A final Harlequin note - On the 19th, I photographed the eggs laid by one of the harlequins caught that day. My intention was to keep them until they hatched. Unfortunately, I didn't remove the adult from the container and a few hours later she ate them! However, she has since redeemed herself my laying another group yesterday. These are now safely secured so that they can develop without becoming a meal.
Going back to the 'good' ladybirds, I thought I'd include this picture of a 2-Spot Ladybird larva having lunch!
24 April - A cool and largely cloudy day with the temperature creeping up to just over 19C, three degrees warmer than yesterday when we resorted to lighting the fire for the first time in a couple of weeks! Yesterday we even saw a bit of rain, although it was hardly enough to settle the dust.
Yesterday also saw the opening of the first Ragged Robin flower of the year, with several more opening today.
Today, the Wild Garlic (Ramson) opened its first flowers, deep under the Hawthorn.
I also see that the Three-cornered Leeks have their spiky flowerbuds now, so they should be opening in the near future.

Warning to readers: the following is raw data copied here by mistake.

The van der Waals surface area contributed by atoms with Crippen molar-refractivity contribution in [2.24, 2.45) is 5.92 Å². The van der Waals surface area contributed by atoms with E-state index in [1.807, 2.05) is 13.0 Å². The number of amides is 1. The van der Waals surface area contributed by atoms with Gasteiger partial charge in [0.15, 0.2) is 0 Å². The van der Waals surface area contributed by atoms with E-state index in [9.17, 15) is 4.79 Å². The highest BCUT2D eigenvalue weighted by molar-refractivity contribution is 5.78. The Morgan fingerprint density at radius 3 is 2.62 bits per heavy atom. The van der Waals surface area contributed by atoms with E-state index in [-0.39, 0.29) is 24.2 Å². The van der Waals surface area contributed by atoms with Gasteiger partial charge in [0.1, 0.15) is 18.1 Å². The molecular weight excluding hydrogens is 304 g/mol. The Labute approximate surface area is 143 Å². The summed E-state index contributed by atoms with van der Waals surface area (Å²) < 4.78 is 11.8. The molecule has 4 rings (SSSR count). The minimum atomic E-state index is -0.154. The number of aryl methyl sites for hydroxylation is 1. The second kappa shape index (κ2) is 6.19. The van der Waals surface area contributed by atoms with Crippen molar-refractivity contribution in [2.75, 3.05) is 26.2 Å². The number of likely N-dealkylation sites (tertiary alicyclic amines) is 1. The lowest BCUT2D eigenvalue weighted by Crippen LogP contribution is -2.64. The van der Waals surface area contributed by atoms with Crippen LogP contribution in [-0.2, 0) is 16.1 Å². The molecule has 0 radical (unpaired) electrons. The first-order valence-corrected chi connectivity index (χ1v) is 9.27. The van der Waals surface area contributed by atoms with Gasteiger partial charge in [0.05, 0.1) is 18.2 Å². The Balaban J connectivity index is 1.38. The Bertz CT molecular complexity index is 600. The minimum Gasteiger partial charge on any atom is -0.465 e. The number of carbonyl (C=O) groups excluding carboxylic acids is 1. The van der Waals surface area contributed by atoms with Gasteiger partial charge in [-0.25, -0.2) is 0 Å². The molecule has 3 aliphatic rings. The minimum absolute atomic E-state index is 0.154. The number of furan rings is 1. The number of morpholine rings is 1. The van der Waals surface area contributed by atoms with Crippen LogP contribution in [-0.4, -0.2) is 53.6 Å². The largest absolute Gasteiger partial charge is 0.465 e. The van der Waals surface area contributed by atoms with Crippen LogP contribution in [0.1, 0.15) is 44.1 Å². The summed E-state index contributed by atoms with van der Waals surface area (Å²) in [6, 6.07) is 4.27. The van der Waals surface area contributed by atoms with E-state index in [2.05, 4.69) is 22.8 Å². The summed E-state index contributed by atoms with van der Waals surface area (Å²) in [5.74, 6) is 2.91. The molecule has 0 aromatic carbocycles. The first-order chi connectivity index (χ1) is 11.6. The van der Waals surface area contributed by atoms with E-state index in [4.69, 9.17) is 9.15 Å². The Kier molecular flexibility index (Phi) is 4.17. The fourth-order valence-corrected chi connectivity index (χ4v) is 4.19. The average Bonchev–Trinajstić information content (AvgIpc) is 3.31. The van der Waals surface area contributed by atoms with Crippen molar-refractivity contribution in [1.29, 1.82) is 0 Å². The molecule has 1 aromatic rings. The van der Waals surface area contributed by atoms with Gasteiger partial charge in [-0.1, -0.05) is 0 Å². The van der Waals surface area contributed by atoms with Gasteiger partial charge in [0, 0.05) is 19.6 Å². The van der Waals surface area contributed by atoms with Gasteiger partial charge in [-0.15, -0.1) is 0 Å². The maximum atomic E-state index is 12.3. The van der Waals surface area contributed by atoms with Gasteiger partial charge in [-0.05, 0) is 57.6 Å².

Another two Harlequin Ladybirds turned up today, both the typical spotted variant. Taken into captivity, one almost immediately started mating with one caught yesterday, and the other laid another batch of eggs, so I will have plenty to watch as the larvae hatch out.
Talking of eggs, On the big bamboo by the workshop shed I had already marked (yesterday) one leaf that had a group of yellow ladybird eggs (probably 2-spots again).
Today I found a second, smaller group of deeper coloured eggs.
A close look revealed that the new eggs, as well as being more orange, are also very slightly taller and with a rather more pointed top end.
They must be a different species, and based on the mating pairs that I've seen on the plant, I wonder if they could be the eggs of 10-Spot Ladybirds - I shall have to wait for another set of larvae to emerge.